Al Wanamaker and undergrad Aubrey Foulk sort through piles of Arctica islandica washed onto a beach after a storm.
This is the third and final post in the Discover magazine series by Randall Hyman about the Arctica fieldwork off Northern Norway.
This week, our heroes get some tantalizing results from 550 ft (166 metres) and find shedloads of shells blown onto a beach after a storm.
Irene Ballesta Artero pouring dye into the clam’s containers before deployment. The non-toxic dye will mark the shell with the time of deployment.
Here’s the second post in the Discover magazine series on climate work with Arctica islandica off northern Norway. Al Wanamaker and Michael Carroll are looking for the most northerly populations of Arctica islandica, living at depths up to 180 metres.
Rob Witbaard and Irene Ballesta are also up there, deploying clams wired with activity loggers to look in great detail at the environmental factors driving shell growth.
You can also read about raised beaches, thought to be about 6,000 years old, that are covered with ancient shells.
Rob Witbaard and Michael Carroll help Captain Thorleif Hanssen redeploy Rob’s clam experiment.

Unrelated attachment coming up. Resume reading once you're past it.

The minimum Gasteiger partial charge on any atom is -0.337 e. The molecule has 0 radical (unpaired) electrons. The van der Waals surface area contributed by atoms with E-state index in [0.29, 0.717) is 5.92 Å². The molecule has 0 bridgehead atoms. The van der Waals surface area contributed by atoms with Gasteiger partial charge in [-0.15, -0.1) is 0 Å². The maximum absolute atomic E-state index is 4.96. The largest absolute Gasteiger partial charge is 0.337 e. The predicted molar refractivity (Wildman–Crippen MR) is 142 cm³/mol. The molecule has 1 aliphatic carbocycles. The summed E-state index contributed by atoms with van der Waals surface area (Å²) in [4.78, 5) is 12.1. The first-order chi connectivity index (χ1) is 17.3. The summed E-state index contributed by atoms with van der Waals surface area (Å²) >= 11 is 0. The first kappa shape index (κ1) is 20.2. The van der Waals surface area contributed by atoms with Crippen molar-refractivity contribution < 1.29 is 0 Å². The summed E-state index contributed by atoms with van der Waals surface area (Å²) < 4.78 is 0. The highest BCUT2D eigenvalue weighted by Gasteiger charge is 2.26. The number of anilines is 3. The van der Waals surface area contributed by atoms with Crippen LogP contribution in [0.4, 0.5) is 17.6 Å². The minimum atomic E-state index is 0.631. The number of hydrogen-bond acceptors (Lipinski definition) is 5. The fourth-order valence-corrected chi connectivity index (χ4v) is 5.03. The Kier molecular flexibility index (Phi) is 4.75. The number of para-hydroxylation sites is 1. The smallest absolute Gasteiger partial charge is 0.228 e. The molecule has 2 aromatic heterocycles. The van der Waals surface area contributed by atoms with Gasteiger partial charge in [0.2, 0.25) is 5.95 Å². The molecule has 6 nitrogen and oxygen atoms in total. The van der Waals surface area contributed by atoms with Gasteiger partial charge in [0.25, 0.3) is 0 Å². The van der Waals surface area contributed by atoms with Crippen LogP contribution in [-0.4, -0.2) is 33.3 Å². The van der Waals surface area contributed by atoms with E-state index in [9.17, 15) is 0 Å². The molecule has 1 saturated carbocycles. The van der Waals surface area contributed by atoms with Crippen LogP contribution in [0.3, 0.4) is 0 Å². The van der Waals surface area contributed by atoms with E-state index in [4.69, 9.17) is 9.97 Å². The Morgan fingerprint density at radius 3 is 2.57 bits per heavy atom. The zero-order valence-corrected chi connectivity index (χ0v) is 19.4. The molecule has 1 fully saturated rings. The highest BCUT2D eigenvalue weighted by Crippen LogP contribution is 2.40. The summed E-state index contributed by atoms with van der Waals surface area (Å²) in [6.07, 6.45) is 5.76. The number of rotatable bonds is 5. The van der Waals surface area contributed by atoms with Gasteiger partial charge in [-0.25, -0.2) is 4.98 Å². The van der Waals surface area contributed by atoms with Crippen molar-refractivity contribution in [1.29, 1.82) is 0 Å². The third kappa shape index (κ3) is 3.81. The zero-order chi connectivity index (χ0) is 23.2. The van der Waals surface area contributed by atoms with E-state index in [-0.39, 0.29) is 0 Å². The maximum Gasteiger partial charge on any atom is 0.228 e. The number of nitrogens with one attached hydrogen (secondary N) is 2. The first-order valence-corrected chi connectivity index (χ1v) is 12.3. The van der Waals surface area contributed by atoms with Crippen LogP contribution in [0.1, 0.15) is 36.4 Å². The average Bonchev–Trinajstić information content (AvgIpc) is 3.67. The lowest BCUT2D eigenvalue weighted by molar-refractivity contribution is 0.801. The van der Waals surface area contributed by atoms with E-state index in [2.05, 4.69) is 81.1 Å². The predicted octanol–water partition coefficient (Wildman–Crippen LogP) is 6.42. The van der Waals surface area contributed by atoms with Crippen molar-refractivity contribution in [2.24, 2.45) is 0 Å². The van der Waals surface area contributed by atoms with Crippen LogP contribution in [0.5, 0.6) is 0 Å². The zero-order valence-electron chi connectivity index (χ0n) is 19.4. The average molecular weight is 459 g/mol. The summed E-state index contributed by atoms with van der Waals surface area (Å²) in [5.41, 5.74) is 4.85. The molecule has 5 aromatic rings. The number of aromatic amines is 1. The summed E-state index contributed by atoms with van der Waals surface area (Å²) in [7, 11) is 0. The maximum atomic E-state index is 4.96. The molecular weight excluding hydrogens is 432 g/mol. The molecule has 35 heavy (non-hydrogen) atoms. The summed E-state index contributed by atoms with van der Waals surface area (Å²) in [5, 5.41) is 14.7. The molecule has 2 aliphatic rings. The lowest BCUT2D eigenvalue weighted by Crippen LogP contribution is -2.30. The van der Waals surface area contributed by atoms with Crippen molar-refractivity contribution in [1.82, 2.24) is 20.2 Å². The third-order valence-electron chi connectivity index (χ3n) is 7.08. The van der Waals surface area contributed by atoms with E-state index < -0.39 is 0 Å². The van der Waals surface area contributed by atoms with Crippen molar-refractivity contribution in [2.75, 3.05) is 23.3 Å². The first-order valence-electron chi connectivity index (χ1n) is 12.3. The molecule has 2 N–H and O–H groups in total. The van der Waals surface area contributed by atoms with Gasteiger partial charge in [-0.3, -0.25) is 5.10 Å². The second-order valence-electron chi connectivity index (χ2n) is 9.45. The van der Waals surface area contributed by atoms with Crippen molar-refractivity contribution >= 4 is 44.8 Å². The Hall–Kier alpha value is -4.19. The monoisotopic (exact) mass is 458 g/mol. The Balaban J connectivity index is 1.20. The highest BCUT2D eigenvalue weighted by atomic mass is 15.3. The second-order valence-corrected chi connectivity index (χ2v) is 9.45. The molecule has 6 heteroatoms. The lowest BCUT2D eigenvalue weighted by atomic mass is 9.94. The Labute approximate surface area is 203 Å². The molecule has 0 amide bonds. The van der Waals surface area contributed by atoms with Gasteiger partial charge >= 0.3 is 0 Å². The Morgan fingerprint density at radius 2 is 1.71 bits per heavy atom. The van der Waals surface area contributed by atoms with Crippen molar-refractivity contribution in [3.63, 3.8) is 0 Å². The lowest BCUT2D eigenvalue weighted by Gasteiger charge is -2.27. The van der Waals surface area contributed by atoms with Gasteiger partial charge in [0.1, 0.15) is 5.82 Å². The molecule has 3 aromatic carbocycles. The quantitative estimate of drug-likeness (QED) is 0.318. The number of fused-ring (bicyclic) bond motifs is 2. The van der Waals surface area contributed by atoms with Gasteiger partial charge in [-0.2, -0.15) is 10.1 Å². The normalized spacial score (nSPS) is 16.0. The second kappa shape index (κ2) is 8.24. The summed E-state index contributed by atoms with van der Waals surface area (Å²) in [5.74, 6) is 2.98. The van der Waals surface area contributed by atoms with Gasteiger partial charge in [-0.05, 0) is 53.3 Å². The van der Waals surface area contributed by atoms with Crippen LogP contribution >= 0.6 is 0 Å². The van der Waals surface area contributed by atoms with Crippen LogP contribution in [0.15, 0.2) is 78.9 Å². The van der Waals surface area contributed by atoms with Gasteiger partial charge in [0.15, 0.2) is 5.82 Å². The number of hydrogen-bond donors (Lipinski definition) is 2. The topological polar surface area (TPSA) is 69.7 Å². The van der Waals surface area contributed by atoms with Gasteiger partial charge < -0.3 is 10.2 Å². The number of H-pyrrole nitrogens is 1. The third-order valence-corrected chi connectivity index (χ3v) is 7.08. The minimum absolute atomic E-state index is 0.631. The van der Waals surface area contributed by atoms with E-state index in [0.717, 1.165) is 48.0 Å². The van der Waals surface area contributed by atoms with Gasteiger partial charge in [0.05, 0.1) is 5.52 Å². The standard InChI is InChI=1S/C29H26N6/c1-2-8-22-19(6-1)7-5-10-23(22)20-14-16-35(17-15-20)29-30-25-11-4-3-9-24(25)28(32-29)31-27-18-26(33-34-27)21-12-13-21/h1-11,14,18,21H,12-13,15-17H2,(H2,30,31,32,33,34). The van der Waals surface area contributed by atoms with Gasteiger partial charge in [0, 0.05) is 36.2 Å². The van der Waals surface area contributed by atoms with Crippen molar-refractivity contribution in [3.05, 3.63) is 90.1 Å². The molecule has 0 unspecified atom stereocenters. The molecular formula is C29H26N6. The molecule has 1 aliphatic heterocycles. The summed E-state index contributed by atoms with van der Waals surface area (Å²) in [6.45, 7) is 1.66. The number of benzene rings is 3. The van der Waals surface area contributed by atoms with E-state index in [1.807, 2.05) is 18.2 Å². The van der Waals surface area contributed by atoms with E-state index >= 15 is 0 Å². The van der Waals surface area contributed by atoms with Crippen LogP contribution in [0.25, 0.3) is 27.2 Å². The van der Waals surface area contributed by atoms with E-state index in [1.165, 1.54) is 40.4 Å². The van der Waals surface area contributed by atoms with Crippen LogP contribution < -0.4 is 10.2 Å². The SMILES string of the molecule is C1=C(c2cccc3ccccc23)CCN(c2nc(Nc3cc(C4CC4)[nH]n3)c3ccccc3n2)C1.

There’s an excellent series in Discover magazine on climate work with Arctica off northern Norway. ARAMACC ESR Irene Ballesta is out there right now, with Rob Witbaard, Al Wanamaker, Michael Carroll and other researchers from Bates College in the US.
Read the first post here
ARAMNACC student Irene Ballesta and Bates College student Maddie Mette examine specimens of Arctica islandica just collected at the study site off northern Norway
ARAMACC is now underway.
10 Early Stage Researchers (ESRs) have now been appointred or are about to be appointed at six centres across Europe. Each ESR position is attached to a host university for the award of a PhD.
The ESRs will be trained in the full range of skills associated with shell-ring research (sclerochronology), including climate reconstruction, climate modelling, biological and environmental drivers of shell growth, and novel geochemical proxies.
From the point of view of the relatively new science of sclerochronology, ARAMACC presents a great opportunity to move the field forward with an injection of new blood and new ideas.
The ESRs will working on projects based around four broad application groups (Work Packages 1-4):
WP 1. Five projects involving shell-based chronology construction and the reconstruction of marine variability in the northeast Atlantic region (based at Bergen, Norway (x2), Bangor, UK (x2) and Brest, France)
WP 2. One project working with aplications to climate modelling applications (based at Helmholtz-Zentrum, Geesthacht, Germany)
WP 3. Two projects will focus on the biological and environmental drivers of shell growth (based at NIOZ, Netherlands, and at IOF, Split, Croatia)
WP 4. Two projects will involve the development of novel shell proxies (trace element incorporation and shell crystal fabrics; both based at Mainz, Germany)